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Student Council Differs From Similar School Organizations

Acts as Critic And Legislator; Makes Reports on Social and Educational Problems

NO WRITER ATTRIBUTED

Besides President Sullivan the 1938-30 Council consists of Robert M. Bunker '30, treasurer, J. Spence Harvin, '39, secretary, Cieveland Amory '39, Oilver P. Bolton '30, Claronce E. Boston '39, Charles L. Burwell '39, Morton L. Freed '39, Robert L. Green '39, F. Austin Harding '39, James Tobin '39, Mason Fernald '40, Theodore L. Hazlett Jr. '40, Frederick Holdworth '40, James D. Lightbody '40, Douglas Mereer '40, and Phil C. Neal '40.

Last spring a body of seventeen Juniors and Seniors was chosen to serve as the Harvard Student Council for the coming year. Nine of the men were elected by vote of their respective classes; eight additional members were appointed, so that this body might unify the undergraduates by representing each House, the out-of-House group, and the commuters.

This representative organization has various powers and duties which qualify it as executive, legislator, reporter, and critic. It occupies a somewhat different position from that of like bodies to which the Class of 1942 has been accustomed at school.

The Council is in charge of class elections, appointments of committees, supervision of undergraduate activities, support of charities, and co-operation with the college authorities in all questions concerning the undergraduates. It is not necessary here to outline the routine duties and powers of the Council, but rather to explain those functions which directly influence the lives of students in Harvard College.

Numerous Reports

In past years the most valuable work of the Council has been in the reports of committees on social and educational problems in Harvard College. These reports, while they are never recognized as all-conclusive or as a panacea, have given assistance to the officers of administration in shaping the recent developments in the College.

Past Council investigations helped, at least in a small degree, to establish the House Plan, the tutorial and general examination systems, the Reading Period, changes in course requirements, the Temporary Student Employment plan, and the present system of intramural athletics.

Teaching vs. Research

The most significant undergraduate report of last year was made by a Council committee on the question of the basis--relatively between teaching and research--for Faculty promotions. In the same period a committee from the Faculty itself was studying the problem, Thus is it indeed valuable when the administration can have these two approaches to such a problem.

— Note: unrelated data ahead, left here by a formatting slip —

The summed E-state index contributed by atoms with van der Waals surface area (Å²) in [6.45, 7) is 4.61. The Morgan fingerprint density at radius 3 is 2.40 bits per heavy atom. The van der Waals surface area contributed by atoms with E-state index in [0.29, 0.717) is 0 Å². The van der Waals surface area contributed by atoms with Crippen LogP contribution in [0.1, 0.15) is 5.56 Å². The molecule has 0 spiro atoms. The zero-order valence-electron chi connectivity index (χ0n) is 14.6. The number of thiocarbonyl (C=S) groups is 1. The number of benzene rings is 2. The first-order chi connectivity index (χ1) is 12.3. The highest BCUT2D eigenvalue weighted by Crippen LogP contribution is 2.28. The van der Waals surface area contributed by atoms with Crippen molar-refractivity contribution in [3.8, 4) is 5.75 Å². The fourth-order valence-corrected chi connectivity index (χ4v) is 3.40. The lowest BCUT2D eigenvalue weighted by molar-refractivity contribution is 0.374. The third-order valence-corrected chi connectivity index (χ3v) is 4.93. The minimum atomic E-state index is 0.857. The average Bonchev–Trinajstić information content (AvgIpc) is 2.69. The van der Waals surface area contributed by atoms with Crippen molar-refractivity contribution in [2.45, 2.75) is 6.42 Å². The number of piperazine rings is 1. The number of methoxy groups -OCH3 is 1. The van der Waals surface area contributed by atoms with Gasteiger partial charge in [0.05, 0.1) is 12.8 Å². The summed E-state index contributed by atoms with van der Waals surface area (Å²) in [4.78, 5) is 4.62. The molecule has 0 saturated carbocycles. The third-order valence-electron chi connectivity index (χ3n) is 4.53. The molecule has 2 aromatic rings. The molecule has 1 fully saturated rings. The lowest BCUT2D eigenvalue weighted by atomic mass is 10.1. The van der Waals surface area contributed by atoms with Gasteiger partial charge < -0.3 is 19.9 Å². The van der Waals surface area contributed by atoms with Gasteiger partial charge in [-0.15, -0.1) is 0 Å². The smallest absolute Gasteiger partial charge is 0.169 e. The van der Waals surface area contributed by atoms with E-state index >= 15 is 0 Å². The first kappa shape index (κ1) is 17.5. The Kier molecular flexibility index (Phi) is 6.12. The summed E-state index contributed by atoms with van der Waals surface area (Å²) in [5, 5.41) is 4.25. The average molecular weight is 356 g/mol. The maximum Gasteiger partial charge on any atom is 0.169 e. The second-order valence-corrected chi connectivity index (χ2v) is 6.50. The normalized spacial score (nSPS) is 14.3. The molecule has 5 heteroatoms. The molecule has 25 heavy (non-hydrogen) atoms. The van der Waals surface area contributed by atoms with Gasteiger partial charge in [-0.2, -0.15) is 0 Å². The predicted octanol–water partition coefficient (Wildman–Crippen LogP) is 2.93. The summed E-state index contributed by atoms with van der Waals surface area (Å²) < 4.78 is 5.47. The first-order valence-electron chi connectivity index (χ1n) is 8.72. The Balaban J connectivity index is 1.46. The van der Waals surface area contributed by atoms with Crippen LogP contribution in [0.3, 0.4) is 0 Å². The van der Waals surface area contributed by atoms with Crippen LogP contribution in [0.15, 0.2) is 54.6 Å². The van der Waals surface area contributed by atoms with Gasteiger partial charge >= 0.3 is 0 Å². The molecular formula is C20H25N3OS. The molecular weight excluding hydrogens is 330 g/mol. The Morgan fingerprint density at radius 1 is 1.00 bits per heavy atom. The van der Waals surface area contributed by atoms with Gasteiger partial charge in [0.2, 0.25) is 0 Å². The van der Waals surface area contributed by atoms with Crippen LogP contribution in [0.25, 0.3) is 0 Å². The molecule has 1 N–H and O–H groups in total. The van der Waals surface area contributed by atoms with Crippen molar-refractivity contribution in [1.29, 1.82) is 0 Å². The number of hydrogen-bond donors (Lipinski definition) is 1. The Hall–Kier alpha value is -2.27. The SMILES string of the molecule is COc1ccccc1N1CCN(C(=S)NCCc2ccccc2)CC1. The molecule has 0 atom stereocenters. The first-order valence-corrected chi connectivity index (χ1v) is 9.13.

The same Council committee presented a supplementary report on the University budget and the distribution of funds among the Departments. Such study had not been made for some years; the full co-operation of President Conant made it possible.

Eye-Opening Report

Since the report shows the shift of student enrollment from the older "standard" fields of the Humanities toward the Social Sciences and the absence of a proportional shift of funds from one Department to another, it may prove a salutary "eye-opener". The Council hopes that many new students in the College will express an interest in the College will express an interest in the reports which may influence the course of their education at Harvard; copies of Council reports may be consulted in Phillips Brooks House.

1942 Has Representative

Each year a member of the Council acts as its representative in charge of Freshman affairs. In this manner a direct relationship with the Class of 1942 may be obtained. The representative for the coming year will be Douglas C. Mercer '40. He will attend the meetings of the Freshman activity attend the meetings of the Freshman activity groups and of the Union Committee; he will assist the class, individual and collectively, in many ways.

The orientation of incoming students is a very pressing problem for every educational institution. No completely satisfactory method has yet been found to insure that the Freshman receive advice and encouragement adequate for a satisfactory, harmonious, and short period of orientation. The members of the Council will be glad to assist in every possible manner; they will welcome all suggestions, questions, or complaints from the Class of 1942. The President of the Council will keep office hours, 9-10, Monday to Friday, in Phillips Brooks House, and will enjoy meeting members of the Freshman Class.

Council Centralizes Charities

You will soon be asked to contribute money to the Council budget. The present system has been carefully developed in the past few years. The Council provides for the regular financial support of class activities and publications, of the Freshman Class in particular.

Furthermore, it makes all donations, on behalf of undergraduates, to local charities in Cambridge and Boston, and to such national organizations as the Red Cross. It gives roughly three thousand dollars to Phillips Brooks House fund. It provides for a number of scholarships for deserving men who are unable to meet a term bill. Thus one purpose of the Student Council pledge system of contributions is to centralize the charitable work of Harvard undergraduates, to aid the worthwhile causes, and to relive students from undesirable solicitation throughout the year.

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